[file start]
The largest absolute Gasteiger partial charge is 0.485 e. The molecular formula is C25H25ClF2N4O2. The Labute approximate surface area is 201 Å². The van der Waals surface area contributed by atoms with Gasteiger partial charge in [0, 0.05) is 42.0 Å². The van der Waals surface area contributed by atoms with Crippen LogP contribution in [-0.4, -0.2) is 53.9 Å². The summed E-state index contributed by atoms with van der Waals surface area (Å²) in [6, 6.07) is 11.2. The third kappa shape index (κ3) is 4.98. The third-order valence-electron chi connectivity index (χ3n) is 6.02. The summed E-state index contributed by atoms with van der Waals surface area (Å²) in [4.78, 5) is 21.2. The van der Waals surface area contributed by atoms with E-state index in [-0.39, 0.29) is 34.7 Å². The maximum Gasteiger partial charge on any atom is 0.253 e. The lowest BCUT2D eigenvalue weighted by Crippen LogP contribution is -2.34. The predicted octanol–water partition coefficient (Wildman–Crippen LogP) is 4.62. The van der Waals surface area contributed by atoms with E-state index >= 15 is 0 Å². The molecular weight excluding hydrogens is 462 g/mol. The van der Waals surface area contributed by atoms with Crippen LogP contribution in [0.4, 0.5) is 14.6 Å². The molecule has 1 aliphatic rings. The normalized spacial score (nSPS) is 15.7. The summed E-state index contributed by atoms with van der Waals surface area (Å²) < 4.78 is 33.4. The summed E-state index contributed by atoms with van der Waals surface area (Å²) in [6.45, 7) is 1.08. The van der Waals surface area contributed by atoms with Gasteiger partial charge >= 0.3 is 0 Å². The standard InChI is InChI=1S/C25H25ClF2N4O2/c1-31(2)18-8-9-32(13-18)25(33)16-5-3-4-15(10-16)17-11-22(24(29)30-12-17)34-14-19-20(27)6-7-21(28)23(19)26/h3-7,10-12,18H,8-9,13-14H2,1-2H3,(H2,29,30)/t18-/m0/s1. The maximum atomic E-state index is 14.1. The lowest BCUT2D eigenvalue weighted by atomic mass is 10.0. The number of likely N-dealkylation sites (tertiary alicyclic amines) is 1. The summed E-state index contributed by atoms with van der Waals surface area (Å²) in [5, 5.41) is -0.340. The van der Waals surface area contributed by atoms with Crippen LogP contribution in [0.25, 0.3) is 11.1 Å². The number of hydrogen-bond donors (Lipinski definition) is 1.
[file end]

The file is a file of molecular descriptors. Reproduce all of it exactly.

The largest absolute Gasteiger partial charge is 0.485 e. The molecular formula is C25H25ClF2N4O2. The Labute approximate surface area is 201 Å². The van der Waals surface area contributed by atoms with Gasteiger partial charge in [0, 0.05) is 42.0 Å². The van der Waals surface area contributed by atoms with Crippen LogP contribution in [-0.4, -0.2) is 53.9 Å². The summed E-state index contributed by atoms with van der Waals surface area (Å²) in [6, 6.07) is 11.2. The third kappa shape index (κ3) is 4.98. The third-order valence-electron chi connectivity index (χ3n) is 6.02. The summed E-state index contributed by atoms with van der Waals surface area (Å²) in [4.78, 5) is 21.2. The van der Waals surface area contributed by atoms with E-state index in [-0.39, 0.29) is 34.7 Å². The maximum Gasteiger partial charge on any atom is 0.253 e. The lowest BCUT2D eigenvalue weighted by Crippen LogP contribution is -2.34. The predicted octanol–water partition coefficient (Wildman–Crippen LogP) is 4.62. The van der Waals surface area contributed by atoms with E-state index >= 15 is 0 Å². The molecular weight excluding hydrogens is 462 g/mol. The van der Waals surface area contributed by atoms with Crippen LogP contribution in [0.4, 0.5) is 14.6 Å². The molecule has 1 aliphatic rings. The normalized spacial score (nSPS) is 15.7. The summed E-state index contributed by atoms with van der Waals surface area (Å²) < 4.78 is 33.4. The summed E-state index contributed by atoms with van der Waals surface area (Å²) in [6.45, 7) is 1.08. The van der Waals surface area contributed by atoms with Gasteiger partial charge >= 0.3 is 0 Å². The standard InChI is InChI=1S/C25H25ClF2N4O2/c1-31(2)18-8-9-32(13-18)25(33)16-5-3-4-15(10-16)17-11-22(24(29)30-12-17)34-14-19-20(27)6-7-21(28)23(19)26/h3-7,10-12,18H,8-9,13-14H2,1-2H3,(H2,29,30)/t18-/m0/s1. The maximum atomic E-state index is 14.1. The lowest BCUT2D eigenvalue weighted by atomic mass is 10.0. The number of likely N-dealkylation sites (tertiary alicyclic amines) is 1. The summed E-state index contributed by atoms with van der Waals surface area (Å²) in [5, 5.41) is -0.340. The van der Waals surface area contributed by atoms with Crippen LogP contribution in [0.25, 0.3) is 11.1 Å². The number of hydrogen-bond donors (Lipinski definition) is 1.